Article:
Friday, March 20, 2009
Posted by Darius Wey in "Pocket PC Talk" @ 06:00 AM
"On a related note, the presentation confirmed that the new Windows Marketplace for Mobile will apply application updates directly on the device. However it also appears application updates will require developers to resubmit their application for approval which would then cost a submission token or fee and take time to process."
Allow me to place Long Zheng's words (quoted above) into context. When Microsoft unveiled the Windows Marketplace for Mobile a week ago, it outlined details pertaining to program enrollment and the application submission process. To join the program, developers pay an annual registration fee of $99. That fee includes five application submissions per year. When a developer consumes all five submission tokens in a given year, each additional application submission within the same year costs $99, whether it's a free or paid application.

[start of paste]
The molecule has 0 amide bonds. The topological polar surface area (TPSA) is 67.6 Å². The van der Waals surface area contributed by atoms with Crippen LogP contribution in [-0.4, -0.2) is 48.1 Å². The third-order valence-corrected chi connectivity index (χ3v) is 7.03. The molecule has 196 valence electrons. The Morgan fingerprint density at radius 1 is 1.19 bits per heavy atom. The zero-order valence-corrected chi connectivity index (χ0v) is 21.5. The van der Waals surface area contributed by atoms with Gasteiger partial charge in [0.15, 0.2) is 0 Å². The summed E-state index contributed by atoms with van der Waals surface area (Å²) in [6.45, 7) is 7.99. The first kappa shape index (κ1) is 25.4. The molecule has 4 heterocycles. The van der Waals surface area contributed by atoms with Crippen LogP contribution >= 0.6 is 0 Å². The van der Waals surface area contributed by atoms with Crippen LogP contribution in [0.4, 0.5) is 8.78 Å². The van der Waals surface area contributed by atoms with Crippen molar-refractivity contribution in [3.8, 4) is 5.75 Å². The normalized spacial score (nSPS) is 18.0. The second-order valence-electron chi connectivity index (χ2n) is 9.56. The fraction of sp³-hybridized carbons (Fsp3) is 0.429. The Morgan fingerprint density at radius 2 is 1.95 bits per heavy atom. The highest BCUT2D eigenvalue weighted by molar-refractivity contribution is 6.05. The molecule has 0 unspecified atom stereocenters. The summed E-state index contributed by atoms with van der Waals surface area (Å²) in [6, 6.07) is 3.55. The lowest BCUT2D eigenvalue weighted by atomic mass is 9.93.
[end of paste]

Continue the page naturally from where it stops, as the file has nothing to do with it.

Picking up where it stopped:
Now, this probably wouldn't restrict the average developer too much, as he or she is unlikely to release five new applications in a given year. However, a real problem emerges once these submission tokens are applied to application updates as well as new applications, which is actually the case, if Long's words speak the truth. It's not uncommon for developers, especially those who actively respond to customer feedback, to release more than five application updates in a given year. But who can blame a developer for being discouraged when they're being slapped with a $99 fee per update after the fifth update?
I can only see these draconian policies resulting in one of four outcomes: (1) the frequency of application updates declines, so bug fixes and new features are delivered at a much slower pace; (2) developers, particularly those struggling to make a decent return on investment, pass these costs on to consumers in the form of higher prices; (3) developers withdraw from the Windows Marketplace for Mobile and stick to third-party or self-established storefronts; or (4) developers switch to a different platform with more inviting application store and developer program policies.
Consumers aren't going to like the first and second outcomes. The third outcome conflicts with the very purpose of Microsoft establishing its own marketplace. And generally, all outcomes are highly undesirable if Microsoft aims to stave off the competition, and make Windows Mobile as appealing as possible to the average consumer.